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We Review ‘Woodes EP’ by Woodes

words by Ethan Cardinal

Melbourne based artist/producer Woodes has travelled down the path of successful experimental production to create an EP that transcends listeners to a world trapped between luminescent synth melodies and a sense of ethereal light, anchored within her fragile vocals. Woodes has managed to create an imaginary construct dominated by telluric dependencies and natural light; and with each track it seems as though once you have entered her world, you would never want to leave.

Woodes sets herself up for inevitable success within her first track ‘Rise’, coiled around the growing dynamic alterations and restrained synthesiser melody fluidly caressing the dynamics of Woodes’ vocals and her lyrical prowess. While there is nothing too experimental, there is a natural beauty in the simplicity of this EP; focusing on the narrative of sound and lyrics rather than the backdrop of each song. It’s polished energy emitting from the irresistibly modern production and stemming from not only Woodes herself but a subtle collaborative influence from some of her good friends Simon Lam, LANKS, elkkle and Golden Vessel.

If ‘Rise’ is the calming influence of nature, ‘The Thaw’ is indeed its unpredictable counter part. Enriched by an ascending synth emphasis and subtlety in Woodes’ vocal pitch, ‘The Thaw’ is where she allows herself enough room to solidify her musical dexterity; seemingly braiding a growing energy but restraining it just before it gets too much that allows the perfect symmetry between her vocals and her production. ‘Poison’ embodies Woodes’ capacity to extract different elements from different genres such as pop, electronic and other influences to which she once again intertwines each of them together and once she has followed her narrative from the start of ‘Poison’, it’s inevitable that the listeners are now in the palm of her hands.

‘Daggers & Knives’ is where Woodes expresses her alt-persona. The slow build tendency, beginning with a beautifully haunting falsetto with a unique tapestry of production that embodies the great divide between the first half of the EP to the second. The instrumentation is both glossy and gritty, relaxed and restless, calming and haunting. ‘Daggers & Knives’ is brilliant not only in its production but its ability to create the stark contrast with continuous parallels in its moody seductivness, to the point where losing oneself in this EP might seem more realistic than finding a way out.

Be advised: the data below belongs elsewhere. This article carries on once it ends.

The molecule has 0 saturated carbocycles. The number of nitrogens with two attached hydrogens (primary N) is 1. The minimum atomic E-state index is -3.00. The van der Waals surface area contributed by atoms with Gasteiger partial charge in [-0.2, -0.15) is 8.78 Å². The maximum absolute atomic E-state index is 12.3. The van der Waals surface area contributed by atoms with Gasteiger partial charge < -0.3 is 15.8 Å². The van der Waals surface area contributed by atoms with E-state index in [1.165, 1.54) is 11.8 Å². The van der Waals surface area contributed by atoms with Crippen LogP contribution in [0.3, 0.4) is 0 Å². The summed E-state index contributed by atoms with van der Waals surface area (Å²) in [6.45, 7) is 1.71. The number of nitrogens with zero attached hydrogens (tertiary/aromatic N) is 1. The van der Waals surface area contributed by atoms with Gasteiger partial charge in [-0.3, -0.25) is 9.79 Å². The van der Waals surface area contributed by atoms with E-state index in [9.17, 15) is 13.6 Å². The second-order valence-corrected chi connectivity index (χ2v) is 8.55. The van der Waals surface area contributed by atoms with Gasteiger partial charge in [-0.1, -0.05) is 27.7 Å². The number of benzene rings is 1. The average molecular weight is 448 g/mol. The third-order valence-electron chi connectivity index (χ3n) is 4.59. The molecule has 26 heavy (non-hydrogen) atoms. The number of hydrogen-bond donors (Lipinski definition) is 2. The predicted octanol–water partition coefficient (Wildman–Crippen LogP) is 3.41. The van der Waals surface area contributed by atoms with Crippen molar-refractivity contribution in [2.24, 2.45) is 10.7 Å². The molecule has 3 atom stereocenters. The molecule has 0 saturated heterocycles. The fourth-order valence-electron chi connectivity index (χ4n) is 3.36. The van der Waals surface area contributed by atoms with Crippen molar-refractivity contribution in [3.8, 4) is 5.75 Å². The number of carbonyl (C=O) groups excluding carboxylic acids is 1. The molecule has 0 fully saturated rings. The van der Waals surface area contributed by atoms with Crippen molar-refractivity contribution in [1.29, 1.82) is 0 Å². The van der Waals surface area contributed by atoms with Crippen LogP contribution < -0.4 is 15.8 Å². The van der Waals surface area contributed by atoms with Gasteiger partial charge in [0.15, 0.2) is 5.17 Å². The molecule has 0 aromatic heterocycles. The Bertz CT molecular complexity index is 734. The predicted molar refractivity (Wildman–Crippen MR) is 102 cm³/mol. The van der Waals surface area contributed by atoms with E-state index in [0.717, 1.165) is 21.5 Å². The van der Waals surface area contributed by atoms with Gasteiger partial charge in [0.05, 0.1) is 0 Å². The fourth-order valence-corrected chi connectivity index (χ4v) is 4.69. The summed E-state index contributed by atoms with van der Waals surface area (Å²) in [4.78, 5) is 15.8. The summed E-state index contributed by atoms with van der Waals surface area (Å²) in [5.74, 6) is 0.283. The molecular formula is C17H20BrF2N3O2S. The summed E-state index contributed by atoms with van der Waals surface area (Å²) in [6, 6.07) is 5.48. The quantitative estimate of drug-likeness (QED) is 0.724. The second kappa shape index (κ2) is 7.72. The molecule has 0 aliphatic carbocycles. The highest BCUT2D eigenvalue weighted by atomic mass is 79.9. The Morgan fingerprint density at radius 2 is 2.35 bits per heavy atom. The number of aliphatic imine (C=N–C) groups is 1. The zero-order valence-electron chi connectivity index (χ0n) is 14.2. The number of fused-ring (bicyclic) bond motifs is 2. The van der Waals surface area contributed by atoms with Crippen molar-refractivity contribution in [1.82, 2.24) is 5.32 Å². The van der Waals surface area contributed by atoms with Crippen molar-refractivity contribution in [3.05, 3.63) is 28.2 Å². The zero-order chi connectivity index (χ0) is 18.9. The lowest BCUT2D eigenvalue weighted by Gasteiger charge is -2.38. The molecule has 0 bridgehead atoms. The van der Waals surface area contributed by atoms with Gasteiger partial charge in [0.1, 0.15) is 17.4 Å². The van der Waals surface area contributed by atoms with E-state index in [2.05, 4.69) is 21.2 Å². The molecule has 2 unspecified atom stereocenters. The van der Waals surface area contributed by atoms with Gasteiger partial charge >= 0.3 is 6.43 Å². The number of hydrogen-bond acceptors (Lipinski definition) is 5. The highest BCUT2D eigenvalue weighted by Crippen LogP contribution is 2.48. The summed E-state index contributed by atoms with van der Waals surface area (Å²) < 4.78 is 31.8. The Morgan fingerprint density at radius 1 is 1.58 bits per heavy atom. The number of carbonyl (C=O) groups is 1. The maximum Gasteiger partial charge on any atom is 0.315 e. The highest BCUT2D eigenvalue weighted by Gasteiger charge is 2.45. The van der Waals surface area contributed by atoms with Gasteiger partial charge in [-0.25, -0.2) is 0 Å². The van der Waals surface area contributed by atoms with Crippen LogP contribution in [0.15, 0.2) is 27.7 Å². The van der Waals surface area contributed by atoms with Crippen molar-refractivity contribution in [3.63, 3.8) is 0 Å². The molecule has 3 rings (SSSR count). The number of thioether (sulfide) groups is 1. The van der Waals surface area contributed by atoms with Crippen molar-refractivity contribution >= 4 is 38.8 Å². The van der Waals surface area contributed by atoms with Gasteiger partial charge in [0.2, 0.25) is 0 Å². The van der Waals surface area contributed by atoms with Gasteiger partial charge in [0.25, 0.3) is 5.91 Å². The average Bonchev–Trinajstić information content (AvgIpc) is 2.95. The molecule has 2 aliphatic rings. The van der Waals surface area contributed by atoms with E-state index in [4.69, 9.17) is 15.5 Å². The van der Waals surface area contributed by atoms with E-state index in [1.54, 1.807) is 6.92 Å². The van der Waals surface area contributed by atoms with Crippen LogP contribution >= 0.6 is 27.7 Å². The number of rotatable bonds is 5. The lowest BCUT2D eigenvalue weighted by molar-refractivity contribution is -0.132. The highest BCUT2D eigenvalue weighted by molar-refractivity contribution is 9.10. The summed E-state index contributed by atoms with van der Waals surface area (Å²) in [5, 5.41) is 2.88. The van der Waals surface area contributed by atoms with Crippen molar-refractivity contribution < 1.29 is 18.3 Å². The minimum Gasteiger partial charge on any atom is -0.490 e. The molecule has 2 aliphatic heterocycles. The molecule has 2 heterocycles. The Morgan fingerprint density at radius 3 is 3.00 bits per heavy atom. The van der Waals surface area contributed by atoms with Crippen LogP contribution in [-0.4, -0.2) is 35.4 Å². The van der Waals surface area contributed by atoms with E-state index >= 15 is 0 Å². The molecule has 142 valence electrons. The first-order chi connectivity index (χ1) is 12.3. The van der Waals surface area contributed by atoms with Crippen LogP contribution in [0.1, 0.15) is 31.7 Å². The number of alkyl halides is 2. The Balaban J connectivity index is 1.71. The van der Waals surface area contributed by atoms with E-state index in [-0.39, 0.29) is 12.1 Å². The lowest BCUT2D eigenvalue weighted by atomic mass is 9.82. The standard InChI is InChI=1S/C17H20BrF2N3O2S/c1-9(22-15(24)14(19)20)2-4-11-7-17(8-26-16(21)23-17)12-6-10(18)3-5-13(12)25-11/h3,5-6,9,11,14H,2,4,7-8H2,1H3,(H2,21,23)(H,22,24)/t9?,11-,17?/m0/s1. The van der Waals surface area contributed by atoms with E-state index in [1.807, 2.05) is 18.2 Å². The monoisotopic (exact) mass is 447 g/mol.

In the heart of ‘Bonfire’, Woodes takes anyone who is listening to the foothills of an abandoned campfire. Laced with a refreshingly new and previously unexplored textures, ‘Bonfire’ is structurally built from a busy rhythm of quirky percussive introductions and an inkling of modern production standing in stark contrast against her trademark narrative lyrics and smooth vocals.

And as ‘Byron’ permeates the end of seeing the campfire, it provides something that the previous tracks haven’t given; a deeper emotive edge. There is a sense of finality in ‘Byron’, almost as if listeners see the end of the forest and find themselves alone, swimming in the ocean of gentleness and tranquillity. Woodes effectively gives a gentle and sentimental goodbye to the listener with the calming vocal harmonies, minimal percussion and heavenly melody.

It seems as though the journey encapsulated within this EP relies heavily on the power of nature to prove that there is much more to this EP than just its stellar production. Woodes has created a story that seemingly follows the first track to the last with no disregard for the past or for the future, only moments trapped under natural light and visual imagination.

Rating: ★★★★

‘Woodes EP’ is available now direct from Woodes.

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